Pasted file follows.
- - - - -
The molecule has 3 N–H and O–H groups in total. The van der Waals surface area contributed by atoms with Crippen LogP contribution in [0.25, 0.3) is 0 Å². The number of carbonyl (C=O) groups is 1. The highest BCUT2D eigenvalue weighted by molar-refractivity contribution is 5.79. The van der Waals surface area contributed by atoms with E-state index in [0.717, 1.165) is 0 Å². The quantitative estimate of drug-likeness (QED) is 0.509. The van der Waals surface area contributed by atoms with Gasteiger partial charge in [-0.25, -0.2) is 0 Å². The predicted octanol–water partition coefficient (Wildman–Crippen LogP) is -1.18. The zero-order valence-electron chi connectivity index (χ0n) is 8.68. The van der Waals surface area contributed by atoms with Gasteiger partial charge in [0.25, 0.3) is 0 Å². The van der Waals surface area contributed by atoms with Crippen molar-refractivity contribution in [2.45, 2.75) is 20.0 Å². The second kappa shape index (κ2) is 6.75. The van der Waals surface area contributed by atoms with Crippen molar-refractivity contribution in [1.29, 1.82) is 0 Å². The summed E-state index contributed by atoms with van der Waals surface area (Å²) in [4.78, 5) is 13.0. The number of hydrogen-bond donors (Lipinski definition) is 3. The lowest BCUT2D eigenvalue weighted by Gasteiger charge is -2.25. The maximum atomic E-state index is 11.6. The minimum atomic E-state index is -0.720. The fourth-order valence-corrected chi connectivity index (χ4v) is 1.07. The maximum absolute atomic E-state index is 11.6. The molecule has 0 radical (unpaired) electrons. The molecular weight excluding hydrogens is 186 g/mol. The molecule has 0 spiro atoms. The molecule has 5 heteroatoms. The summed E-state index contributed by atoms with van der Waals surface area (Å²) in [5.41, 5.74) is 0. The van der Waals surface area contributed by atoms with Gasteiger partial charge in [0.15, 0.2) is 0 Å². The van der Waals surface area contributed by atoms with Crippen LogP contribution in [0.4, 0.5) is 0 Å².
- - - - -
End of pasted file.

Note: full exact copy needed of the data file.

The molecule has 3 N–H and O–H groups in total. The van der Waals surface area contributed by atoms with Crippen LogP contribution in [0.25, 0.3) is 0 Å². The number of carbonyl (C=O) groups is 1. The highest BCUT2D eigenvalue weighted by molar-refractivity contribution is 5.79. The van der Waals surface area contributed by atoms with E-state index in [0.717, 1.165) is 0 Å². The quantitative estimate of drug-likeness (QED) is 0.509. The van der Waals surface area contributed by atoms with Gasteiger partial charge in [-0.25, -0.2) is 0 Å². The predicted octanol–water partition coefficient (Wildman–Crippen LogP) is -1.18. The zero-order valence-electron chi connectivity index (χ0n) is 8.68. The van der Waals surface area contributed by atoms with Gasteiger partial charge in [0.25, 0.3) is 0 Å². The van der Waals surface area contributed by atoms with Crippen molar-refractivity contribution in [2.45, 2.75) is 20.0 Å². The second kappa shape index (κ2) is 6.75. The van der Waals surface area contributed by atoms with Crippen molar-refractivity contribution in [1.29, 1.82) is 0 Å². The summed E-state index contributed by atoms with van der Waals surface area (Å²) in [4.78, 5) is 13.0. The number of hydrogen-bond donors (Lipinski definition) is 3. The lowest BCUT2D eigenvalue weighted by Gasteiger charge is -2.25. The maximum atomic E-state index is 11.6. The minimum atomic E-state index is -0.720. The fourth-order valence-corrected chi connectivity index (χ4v) is 1.07. The maximum absolute atomic E-state index is 11.6. The molecule has 0 radical (unpaired) electrons. The molecular weight excluding hydrogens is 186 g/mol. The molecule has 0 spiro atoms. The molecule has 5 heteroatoms. The summed E-state index contributed by atoms with van der Waals surface area (Å²) in [5.41, 5.74) is 0. The van der Waals surface area contributed by atoms with Gasteiger partial charge in [0.15, 0.2) is 0 Å². The van der Waals surface area contributed by atoms with Crippen LogP contribution in [0.4, 0.5) is 0 Å².